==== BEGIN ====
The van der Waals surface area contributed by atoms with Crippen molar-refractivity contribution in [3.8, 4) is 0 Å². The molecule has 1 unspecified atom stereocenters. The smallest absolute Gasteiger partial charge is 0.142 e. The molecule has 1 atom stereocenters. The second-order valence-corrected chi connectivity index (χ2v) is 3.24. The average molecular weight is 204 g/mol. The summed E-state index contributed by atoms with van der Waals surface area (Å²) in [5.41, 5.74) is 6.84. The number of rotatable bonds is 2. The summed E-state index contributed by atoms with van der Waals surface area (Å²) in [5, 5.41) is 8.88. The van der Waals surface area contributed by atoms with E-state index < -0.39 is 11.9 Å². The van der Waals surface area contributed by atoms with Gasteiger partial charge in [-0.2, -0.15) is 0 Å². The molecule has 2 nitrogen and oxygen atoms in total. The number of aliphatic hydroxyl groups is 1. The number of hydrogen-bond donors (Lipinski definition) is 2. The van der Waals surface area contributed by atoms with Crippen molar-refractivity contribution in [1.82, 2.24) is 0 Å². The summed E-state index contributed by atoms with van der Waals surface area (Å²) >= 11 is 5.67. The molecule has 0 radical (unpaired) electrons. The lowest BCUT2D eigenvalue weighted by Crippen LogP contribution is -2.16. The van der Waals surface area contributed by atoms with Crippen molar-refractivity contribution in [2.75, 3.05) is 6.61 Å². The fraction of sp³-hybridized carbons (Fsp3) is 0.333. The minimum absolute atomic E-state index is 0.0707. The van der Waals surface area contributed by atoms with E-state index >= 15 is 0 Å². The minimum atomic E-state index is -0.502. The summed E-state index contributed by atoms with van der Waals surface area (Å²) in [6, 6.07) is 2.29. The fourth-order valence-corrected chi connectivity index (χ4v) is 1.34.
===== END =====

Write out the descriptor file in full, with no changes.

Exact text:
The van der Waals surface area contributed by atoms with Crippen molar-refractivity contribution in [3.8, 4) is 0 Å². The molecule has 1 unspecified atom stereocenters. The smallest absolute Gasteiger partial charge is 0.142 e. The molecule has 1 atom stereocenters. The second-order valence-corrected chi connectivity index (χ2v) is 3.24. The average molecular weight is 204 g/mol. The summed E-state index contributed by atoms with van der Waals surface area (Å²) in [5.41, 5.74) is 6.84. The number of rotatable bonds is 2. The summed E-state index contributed by atoms with van der Waals surface area (Å²) in [5, 5.41) is 8.88. The van der Waals surface area contributed by atoms with E-state index < -0.39 is 11.9 Å². The van der Waals surface area contributed by atoms with Gasteiger partial charge in [-0.2, -0.15) is 0 Å². The molecule has 2 nitrogen and oxygen atoms in total. The number of aliphatic hydroxyl groups is 1. The number of hydrogen-bond donors (Lipinski definition) is 2. The van der Waals surface area contributed by atoms with Crippen molar-refractivity contribution in [1.82, 2.24) is 0 Å². The summed E-state index contributed by atoms with van der Waals surface area (Å²) >= 11 is 5.67. The molecule has 0 radical (unpaired) electrons. The lowest BCUT2D eigenvalue weighted by Crippen LogP contribution is -2.16. The van der Waals surface area contributed by atoms with Crippen molar-refractivity contribution in [2.75, 3.05) is 6.61 Å². The fraction of sp³-hybridized carbons (Fsp3) is 0.333. The minimum absolute atomic E-state index is 0.0707. The van der Waals surface area contributed by atoms with E-state index >= 15 is 0 Å². The minimum atomic E-state index is -0.502. The summed E-state index contributed by atoms with van der Waals surface area (Å²) in [6, 6.07) is 2.29. The fourth-order valence-corrected chi connectivity index (χ4v) is 1.34.